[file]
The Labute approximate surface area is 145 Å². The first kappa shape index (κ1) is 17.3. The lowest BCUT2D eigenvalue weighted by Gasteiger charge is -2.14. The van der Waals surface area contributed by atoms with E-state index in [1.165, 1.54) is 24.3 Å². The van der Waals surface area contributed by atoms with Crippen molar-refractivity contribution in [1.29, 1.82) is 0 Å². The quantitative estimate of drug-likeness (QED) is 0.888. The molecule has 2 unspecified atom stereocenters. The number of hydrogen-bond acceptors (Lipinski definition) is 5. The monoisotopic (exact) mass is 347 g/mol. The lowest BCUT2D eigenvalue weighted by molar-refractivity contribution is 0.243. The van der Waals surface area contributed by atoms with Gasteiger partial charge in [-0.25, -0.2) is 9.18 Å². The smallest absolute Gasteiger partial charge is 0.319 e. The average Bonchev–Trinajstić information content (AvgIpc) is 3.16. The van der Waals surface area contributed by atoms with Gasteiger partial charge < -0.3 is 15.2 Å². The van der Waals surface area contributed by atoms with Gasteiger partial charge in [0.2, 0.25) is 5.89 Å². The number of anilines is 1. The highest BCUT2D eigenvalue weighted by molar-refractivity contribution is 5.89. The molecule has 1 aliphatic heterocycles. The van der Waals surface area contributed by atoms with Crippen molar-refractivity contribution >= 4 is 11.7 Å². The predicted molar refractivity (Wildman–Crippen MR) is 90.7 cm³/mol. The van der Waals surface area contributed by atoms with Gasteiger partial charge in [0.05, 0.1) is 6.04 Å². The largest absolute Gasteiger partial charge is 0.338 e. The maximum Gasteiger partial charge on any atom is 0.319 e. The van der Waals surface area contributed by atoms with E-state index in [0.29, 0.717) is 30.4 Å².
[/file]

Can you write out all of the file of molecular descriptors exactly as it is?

The Labute approximate surface area is 145 Å². The first kappa shape index (κ1) is 17.3. The lowest BCUT2D eigenvalue weighted by Gasteiger charge is -2.14. The van der Waals surface area contributed by atoms with E-state index in [1.165, 1.54) is 24.3 Å². The van der Waals surface area contributed by atoms with Crippen molar-refractivity contribution in [1.29, 1.82) is 0 Å². The quantitative estimate of drug-likeness (QED) is 0.888. The molecule has 2 unspecified atom stereocenters. The number of hydrogen-bond acceptors (Lipinski definition) is 5. The monoisotopic (exact) mass is 347 g/mol. The lowest BCUT2D eigenvalue weighted by molar-refractivity contribution is 0.243. The van der Waals surface area contributed by atoms with Gasteiger partial charge in [-0.25, -0.2) is 9.18 Å². The smallest absolute Gasteiger partial charge is 0.319 e. The average Bonchev–Trinajstić information content (AvgIpc) is 3.16. The van der Waals surface area contributed by atoms with Gasteiger partial charge < -0.3 is 15.2 Å². The van der Waals surface area contributed by atoms with Gasteiger partial charge in [0.2, 0.25) is 5.89 Å². The number of anilines is 1. The highest BCUT2D eigenvalue weighted by molar-refractivity contribution is 5.89. The molecule has 1 aliphatic heterocycles. The van der Waals surface area contributed by atoms with Crippen molar-refractivity contribution >= 4 is 11.7 Å². The predicted molar refractivity (Wildman–Crippen MR) is 90.7 cm³/mol. The van der Waals surface area contributed by atoms with Gasteiger partial charge in [0.05, 0.1) is 6.04 Å². The largest absolute Gasteiger partial charge is 0.338 e. The maximum Gasteiger partial charge on any atom is 0.319 e. The van der Waals surface area contributed by atoms with E-state index in [0.29, 0.717) is 30.4 Å².